On the island of Yamatai, everything can be conquered with fire. Really unrealistic fire.
March’s reboot of the long-running Tomb Raider video game series takes Lara Croft back to the beginning — to her first real adventure. She’s young and pampered, but she loves archeology. She convinces the team aboard the Endurance to brave the Dragon’s Triangle, where she believes the hidden island of Yamatai is located. Then their ship crashes in a curiously violent storm and, well, welcome to the jungle.
The whole point of the game is to show how Lara transforms from naive girl to hardened survivor. She takes the life of a man to save her own, hunts wild animals for food, and fends off wolves. She overcomes her fears and kicks a lot of ass.
Tomb Raider is also a game in love with fire. Lara lights torches, huddles around campfires, burns salvage and blockades, shoots flaming arrows, explodes oil barrels, and so on. It’s a foolproof solution to almost every problem and scenario, and it burns neatly, igniting only what it’s supposed to before putting itself out.
Continue reading “Tomb Raider: Savagery, legacy, and survival”
Whoa, it’s been busy around here. I’ll have another fancy book cover for you tomorrow, and another comic book pick soon. But I wanted to take a second and share a piece I’ve been working on for what feels like ages. It took awhile to put this editorial together because of the interviews, but two wonderful volunteers stepped up and helped put a lock on this thing when no one else could (or would).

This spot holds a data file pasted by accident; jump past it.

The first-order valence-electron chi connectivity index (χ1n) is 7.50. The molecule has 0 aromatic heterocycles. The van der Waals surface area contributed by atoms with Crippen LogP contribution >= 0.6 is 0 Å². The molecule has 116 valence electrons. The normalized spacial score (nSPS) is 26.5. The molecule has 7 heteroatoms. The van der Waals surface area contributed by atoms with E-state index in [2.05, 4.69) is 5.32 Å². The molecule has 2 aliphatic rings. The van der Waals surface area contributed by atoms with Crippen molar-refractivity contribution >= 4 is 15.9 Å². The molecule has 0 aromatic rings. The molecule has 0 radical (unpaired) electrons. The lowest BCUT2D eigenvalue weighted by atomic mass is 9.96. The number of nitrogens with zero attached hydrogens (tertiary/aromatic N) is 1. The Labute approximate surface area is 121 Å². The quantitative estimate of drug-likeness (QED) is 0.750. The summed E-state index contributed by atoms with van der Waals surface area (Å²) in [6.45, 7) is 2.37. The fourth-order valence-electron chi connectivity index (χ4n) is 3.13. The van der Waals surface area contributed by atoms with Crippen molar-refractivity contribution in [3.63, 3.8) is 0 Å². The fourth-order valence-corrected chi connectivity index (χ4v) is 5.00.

Maybe you’ve heard of Tomb Raider—the video games, the movies, the comics, etc. Or maybe you’ve always favored Indiana Jones and want to know more about his legacy and the characters he’s inspired. Then again, you could have a burning crush on Nathan Drake of Uncharted. Whatever your preference, kindly take a moment to read my first submission for GamesBeat, the gaming division of VentureBeat. You might just learn something about your favorite characters.
And thanks so much to Hal Barwood and Stellalune (who mentioned me on her site’s blog, Twitter, Facebook, and elsewhere) for lending their voices to the article. It wouldn’t have been half as good to read without their input.
I hope you enjoy, and let me know what you think!